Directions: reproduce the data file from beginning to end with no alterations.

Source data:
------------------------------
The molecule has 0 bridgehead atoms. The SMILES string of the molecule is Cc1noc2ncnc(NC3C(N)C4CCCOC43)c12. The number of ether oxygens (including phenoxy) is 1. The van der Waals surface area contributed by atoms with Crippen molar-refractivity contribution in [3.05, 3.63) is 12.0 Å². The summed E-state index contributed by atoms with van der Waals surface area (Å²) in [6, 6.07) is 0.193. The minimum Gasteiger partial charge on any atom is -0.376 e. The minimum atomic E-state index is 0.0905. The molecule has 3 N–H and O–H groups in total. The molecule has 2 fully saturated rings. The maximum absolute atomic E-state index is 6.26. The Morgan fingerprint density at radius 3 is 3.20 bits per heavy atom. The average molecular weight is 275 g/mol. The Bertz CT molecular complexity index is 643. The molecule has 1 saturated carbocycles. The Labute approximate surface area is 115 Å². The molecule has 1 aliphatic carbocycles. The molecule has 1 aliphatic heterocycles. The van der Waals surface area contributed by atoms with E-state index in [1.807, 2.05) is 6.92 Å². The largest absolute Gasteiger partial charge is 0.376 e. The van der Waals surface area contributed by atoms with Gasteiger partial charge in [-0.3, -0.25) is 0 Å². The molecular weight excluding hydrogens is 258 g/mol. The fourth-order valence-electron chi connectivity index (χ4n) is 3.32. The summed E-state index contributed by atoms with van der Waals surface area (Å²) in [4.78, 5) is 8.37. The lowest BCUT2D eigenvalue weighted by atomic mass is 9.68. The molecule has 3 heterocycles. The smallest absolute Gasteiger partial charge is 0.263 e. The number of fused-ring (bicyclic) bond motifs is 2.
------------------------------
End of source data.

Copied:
The molecule has 0 bridgehead atoms. The SMILES string of the molecule is Cc1noc2ncnc(NC3C(N)C4CCCOC43)c12. The number of ether oxygens (including phenoxy) is 1. The van der Waals surface area contributed by atoms with Crippen molar-refractivity contribution in [3.05, 3.63) is 12.0 Å². The summed E-state index contributed by atoms with van der Waals surface area (Å²) in [6, 6.07) is 0.193. The minimum Gasteiger partial charge on any atom is -0.376 e. The minimum atomic E-state index is 0.0905. The molecule has 3 N–H and O–H groups in total. The molecule has 2 fully saturated rings. The maximum absolute atomic E-state index is 6.26. The Morgan fingerprint density at radius 3 is 3.20 bits per heavy atom. The average molecular weight is 275 g/mol. The Bertz CT molecular complexity index is 643. The molecule has 1 saturated carbocycles. The Labute approximate surface area is 115 Å². The molecule has 1 aliphatic carbocycles. The molecule has 1 aliphatic heterocycles. The van der Waals surface area contributed by atoms with E-state index in [1.807, 2.05) is 6.92 Å². The largest absolute Gasteiger partial charge is 0.376 e. The van der Waals surface area contributed by atoms with Gasteiger partial charge in [-0.3, -0.25) is 0 Å². The molecular weight excluding hydrogens is 258 g/mol. The fourth-order valence-electron chi connectivity index (χ4n) is 3.32. The summed E-state index contributed by atoms with van der Waals surface area (Å²) in [4.78, 5) is 8.37. The lowest BCUT2D eigenvalue weighted by atomic mass is 9.68. The molecule has 3 heterocycles. The smallest absolute Gasteiger partial charge is 0.263 e. The number of fused-ring (bicyclic) bond motifs is 2.